The right tech can be a great way to help you improve your finances. It can be used to track spending, organise your books, and even make some money. But for the average consumer, it represents a real risk of letting yourself get carried away with your purchases. If you’re worried you’ve been bit by the tech bug to the point of risking your finances, then keep reading. We’ll look at ways to get more aware of the costs you could skip and the deals that you could better make.
Review the deal
Nowadays, when it comes to buying a new piece of tech, you’re not just being the offered the equipment itself. Rather, you’re likely to be offered a service that comes with it. In most people’s’ experience, these services don’t get used enough to warrant the kind of costs associated with them. Particularly with extended warranties, you have to not only wonder how likely you are to make use of the services. You have to carefully consider how long they’re likely to last. Most tech is built with planned obsolescence in mind. They come with an expected expiry date that often goes just beyond the covered period of a warranty. It’s a good idea to look up people’s experience with the brand’s products, lifecycle wise, to see how likely any need for a warranty is going to be within the actual period of it.
Be willing to spend a little more time scanning the market
People buy and sell tech all the time. The hype might have you rushing directly to the manufacturer and big suppliers but the chances are that you’re missing on some exclusive deals. Many of these will be time sensitive or for a limited stock. Which is why it’s a good idea to build up your arsenal of deal spotting sites. Sites for mobile phone deals, computer components, console packages and more make it a lot easier to source the latest tech for less. You just have to be willing to hold back on the hype. The first deal you see is rarely the best you’re going to find.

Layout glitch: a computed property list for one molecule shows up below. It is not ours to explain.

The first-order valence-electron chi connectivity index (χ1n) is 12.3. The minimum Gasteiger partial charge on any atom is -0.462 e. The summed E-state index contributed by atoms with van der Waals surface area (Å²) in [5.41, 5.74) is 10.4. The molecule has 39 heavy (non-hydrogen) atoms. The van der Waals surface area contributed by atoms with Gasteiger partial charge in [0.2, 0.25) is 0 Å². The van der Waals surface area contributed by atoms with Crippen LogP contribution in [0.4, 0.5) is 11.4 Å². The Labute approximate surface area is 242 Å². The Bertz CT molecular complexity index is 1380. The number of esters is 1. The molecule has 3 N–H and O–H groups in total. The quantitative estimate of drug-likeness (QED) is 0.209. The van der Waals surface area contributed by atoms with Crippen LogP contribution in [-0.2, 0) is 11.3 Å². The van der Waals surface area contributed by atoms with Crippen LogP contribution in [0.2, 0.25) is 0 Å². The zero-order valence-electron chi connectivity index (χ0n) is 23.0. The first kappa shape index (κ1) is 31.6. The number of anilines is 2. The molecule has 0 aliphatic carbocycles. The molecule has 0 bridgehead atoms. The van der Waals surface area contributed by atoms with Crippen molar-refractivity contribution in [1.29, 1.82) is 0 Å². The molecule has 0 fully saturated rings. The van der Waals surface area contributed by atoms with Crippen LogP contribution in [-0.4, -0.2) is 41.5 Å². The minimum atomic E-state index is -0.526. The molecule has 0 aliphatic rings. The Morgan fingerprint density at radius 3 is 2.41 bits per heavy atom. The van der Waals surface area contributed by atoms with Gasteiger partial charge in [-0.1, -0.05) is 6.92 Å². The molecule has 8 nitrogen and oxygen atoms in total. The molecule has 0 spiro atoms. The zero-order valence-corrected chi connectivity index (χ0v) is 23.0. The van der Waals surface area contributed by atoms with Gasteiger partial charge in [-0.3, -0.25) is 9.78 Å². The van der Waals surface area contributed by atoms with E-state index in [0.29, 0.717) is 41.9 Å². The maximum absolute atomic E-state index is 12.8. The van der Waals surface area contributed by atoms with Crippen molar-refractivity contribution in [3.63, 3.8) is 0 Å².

Wait a bit
This is the most important lesson of all. Besides waiting for a better chance of spotting the kind of deals mentioned above, we all have to remember the sheer fact that depreciation plays a heavier role in tech than most other industries. A year can mean a huge leap in prices downward. When you consider the used market, you’re looking at even lower costs. Most importantly, we all need to learn a little bit of impulse control. Spend a week or two sleeping on the idea of any big tech purchase. Figure out how much use you’re really going to get out of it based on past experiences. It’s likely we all have a few lessons we’ve learned on when we’ve been burned by being a little too zealous on a new purchase. Now is the time to remember those lessons.
In today’s society, buying the latest iteration of that tech is a cost common enough to be worth a bit of extra thought. By learning more about what you’re buying and where you’re buying it from, it’s not too difficult to take better care of your finances.